Is Sex Rehab Only For The Rich?

Residential sex addiction rehabilitation programs are expensive.  Tens of thousands of dollars expensive.  However they are amazingly great for sex addicts of all kinds, but especially for people who simply cannot face their addiction and don’t understand the risks they are taking and the damage they are doing to themselves and those around them.  I know a young woman who has already lost her husband and a job and is probably at risk for losing her two young children if she doesn’t get some serious help, and yet she is on the fence even about resuming attendance at Sex Addicts Anonymous meetings let alone getting therapy or rehab.  I know a man who has an arrest record for sex with a child and despite the fact that he still frequently “slips” and views illicit pornography, which could get him thrown back in jail, he does not consider a residential program.  You would think that such folks would do whatever it took to get the money to get the help but it often doesn’t happen.  They are very lucky indeed if those around them force them to make the choice to get serious help.  Only in this way can they begin to break through their denial.

Many people can’t or won’t go straight to rehab, but will go to an Intensive Outpatient Program (IOP), a 1-2 week all-day every day program designed to help people in the initial stages of breaking through the denial and committing to treatment.  Many people go from IOP’s to residential rehab programs of 30-60 days or more once they realize how much they have to resolve to get better.  Sometimes IOP alone is enough to get the person on track with a community based program of therapy and 12-step meetings.  But IOP is not cheap either, still in the thousands of dollars depending on the program and the lenth of time.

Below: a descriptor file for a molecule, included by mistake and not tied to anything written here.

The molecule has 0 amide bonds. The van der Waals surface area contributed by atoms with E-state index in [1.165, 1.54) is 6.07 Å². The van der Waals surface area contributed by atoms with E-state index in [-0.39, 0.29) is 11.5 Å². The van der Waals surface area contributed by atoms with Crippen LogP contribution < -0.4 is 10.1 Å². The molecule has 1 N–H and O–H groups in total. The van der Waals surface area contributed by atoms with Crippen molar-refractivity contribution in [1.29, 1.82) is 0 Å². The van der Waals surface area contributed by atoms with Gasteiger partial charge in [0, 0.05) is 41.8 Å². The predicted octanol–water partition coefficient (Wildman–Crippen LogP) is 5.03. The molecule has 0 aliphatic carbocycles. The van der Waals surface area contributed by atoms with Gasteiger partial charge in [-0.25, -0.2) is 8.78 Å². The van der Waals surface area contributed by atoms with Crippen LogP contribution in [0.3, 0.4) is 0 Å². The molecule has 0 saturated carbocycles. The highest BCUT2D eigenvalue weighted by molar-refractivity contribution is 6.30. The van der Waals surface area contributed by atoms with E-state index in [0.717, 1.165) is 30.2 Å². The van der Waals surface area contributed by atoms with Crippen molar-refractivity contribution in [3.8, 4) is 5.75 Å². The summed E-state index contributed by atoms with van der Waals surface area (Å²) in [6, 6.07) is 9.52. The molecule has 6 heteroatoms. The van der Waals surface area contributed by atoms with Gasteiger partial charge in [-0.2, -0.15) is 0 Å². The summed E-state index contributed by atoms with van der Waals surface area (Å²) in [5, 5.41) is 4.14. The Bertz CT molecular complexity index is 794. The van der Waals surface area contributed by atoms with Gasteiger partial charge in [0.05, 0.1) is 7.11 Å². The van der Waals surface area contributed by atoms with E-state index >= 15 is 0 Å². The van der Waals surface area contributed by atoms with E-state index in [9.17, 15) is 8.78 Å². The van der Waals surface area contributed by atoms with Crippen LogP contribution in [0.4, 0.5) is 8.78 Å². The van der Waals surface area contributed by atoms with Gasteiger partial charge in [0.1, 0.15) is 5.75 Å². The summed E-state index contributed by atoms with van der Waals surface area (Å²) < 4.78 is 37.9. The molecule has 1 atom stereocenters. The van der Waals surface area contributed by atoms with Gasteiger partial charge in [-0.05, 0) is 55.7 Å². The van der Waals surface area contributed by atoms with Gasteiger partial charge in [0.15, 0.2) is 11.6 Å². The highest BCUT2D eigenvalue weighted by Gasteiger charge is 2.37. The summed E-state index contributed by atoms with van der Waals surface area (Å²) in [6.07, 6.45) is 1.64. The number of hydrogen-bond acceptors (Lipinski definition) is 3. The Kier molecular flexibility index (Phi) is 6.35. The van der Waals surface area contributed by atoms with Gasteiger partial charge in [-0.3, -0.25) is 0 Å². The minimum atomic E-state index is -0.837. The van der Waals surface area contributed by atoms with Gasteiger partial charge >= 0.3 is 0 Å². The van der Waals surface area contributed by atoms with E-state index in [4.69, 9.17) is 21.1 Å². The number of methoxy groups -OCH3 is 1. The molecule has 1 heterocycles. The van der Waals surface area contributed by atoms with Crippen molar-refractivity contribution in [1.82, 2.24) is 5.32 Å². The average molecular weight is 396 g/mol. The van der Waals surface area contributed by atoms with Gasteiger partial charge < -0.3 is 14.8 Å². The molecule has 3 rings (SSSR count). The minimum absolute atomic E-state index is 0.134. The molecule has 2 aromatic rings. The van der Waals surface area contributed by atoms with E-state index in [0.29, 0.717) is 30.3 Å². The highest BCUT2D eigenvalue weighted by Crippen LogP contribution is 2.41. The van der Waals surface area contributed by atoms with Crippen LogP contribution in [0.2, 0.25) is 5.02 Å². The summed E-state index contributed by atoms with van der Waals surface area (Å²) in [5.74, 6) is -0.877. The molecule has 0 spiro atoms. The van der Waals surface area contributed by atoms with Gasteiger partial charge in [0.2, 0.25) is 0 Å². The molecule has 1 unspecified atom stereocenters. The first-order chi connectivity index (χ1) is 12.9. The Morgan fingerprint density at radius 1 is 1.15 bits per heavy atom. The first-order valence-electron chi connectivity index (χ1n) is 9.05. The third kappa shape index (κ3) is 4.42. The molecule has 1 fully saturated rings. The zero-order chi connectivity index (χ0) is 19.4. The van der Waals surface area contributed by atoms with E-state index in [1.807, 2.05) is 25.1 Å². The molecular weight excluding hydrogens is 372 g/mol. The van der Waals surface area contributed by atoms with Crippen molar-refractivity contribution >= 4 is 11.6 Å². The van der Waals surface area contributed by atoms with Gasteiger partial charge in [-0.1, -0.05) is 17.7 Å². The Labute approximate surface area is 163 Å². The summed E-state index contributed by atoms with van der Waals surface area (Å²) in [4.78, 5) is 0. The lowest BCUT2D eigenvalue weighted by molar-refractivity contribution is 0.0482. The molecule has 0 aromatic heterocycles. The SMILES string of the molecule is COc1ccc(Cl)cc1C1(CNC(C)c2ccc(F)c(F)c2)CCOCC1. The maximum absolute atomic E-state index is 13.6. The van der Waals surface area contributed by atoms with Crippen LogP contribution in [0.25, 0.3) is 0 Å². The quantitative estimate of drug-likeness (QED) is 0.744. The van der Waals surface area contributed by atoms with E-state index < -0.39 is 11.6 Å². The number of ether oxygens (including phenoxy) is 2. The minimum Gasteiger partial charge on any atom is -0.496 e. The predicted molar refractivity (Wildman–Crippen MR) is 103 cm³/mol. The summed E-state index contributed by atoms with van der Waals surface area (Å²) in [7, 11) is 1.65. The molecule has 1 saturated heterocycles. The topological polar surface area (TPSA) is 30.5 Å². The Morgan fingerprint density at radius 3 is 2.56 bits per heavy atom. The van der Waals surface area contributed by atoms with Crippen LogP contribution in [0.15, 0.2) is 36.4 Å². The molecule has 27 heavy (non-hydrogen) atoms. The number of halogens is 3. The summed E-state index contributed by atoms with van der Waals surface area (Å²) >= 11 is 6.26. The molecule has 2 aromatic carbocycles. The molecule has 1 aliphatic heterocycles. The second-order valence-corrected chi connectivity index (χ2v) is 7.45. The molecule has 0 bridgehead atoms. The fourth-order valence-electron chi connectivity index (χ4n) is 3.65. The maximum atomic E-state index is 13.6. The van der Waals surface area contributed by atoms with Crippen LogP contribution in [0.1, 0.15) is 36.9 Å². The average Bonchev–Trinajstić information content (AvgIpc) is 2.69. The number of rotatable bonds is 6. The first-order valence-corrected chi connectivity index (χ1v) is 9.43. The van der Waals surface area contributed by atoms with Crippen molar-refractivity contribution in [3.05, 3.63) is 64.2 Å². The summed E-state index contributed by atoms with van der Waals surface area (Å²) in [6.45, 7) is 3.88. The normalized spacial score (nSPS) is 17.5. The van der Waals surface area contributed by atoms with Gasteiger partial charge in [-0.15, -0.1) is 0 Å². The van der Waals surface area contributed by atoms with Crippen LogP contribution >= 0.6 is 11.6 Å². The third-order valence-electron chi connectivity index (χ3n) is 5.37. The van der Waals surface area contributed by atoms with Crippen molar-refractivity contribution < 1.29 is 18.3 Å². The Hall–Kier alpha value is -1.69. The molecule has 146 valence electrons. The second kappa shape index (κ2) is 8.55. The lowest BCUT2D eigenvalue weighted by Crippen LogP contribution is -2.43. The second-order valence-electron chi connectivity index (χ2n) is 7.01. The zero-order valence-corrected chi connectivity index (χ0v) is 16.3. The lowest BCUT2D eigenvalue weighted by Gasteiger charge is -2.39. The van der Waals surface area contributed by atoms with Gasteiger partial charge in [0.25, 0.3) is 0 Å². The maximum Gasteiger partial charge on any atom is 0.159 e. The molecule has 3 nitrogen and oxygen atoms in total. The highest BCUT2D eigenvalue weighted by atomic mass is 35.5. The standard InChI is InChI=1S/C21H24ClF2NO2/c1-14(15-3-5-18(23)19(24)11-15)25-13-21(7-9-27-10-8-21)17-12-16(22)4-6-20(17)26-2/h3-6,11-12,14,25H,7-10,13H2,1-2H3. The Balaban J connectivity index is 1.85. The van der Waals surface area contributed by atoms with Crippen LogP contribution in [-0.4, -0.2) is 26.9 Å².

Some residential and outpatient intensive treatment programs say that they provide a few slots for low income people and this is certainly worth pursuing.  Also most programs will submit a patient’s claims to their insurance with a psychitric diagnosis such as Depression, which may be covered, but often they don’t get the claim paid and are on the hook for the cost.   Money is a big problem for many seriously addicted people who are left to suffer and even deteriorate, often ending up in jail or prison where they get no help at all.  Treatment works, incarceration doesn’t (but that’s another blog).

There’s really no great answer at this point in history, but until sex addiction is seen by the larger society as a mental disorder that is covered by insurance, the professionals in the field should continue to see patients for reduced rates for outpatient therapy.  Family and friends can be enlisted to help set up a “program” for the addict who is still living in the community.  The best would be to put together a program of individual and group therapy or a self-help “feedback group” formed by members of a 12-step program to discuss their progress, attendance at a 12-step sex addiction program (preferably every day), and participation in a 12-step writing group using one of the many good workbooks that can be bought online.  As part of the step writing group, the addict should pair off with a “recovery partner,”  a sort of “buddy system” for meeting and discussing their work on recovery.  For people in remote areas, Sex Addicts Anonymous has a large number of telephone meetings (like conference calls) as well as online meetings.

For now it’s a case of doing the best you can.  It’s messy and it’s a struggle but there is no doubt that it is worth doing.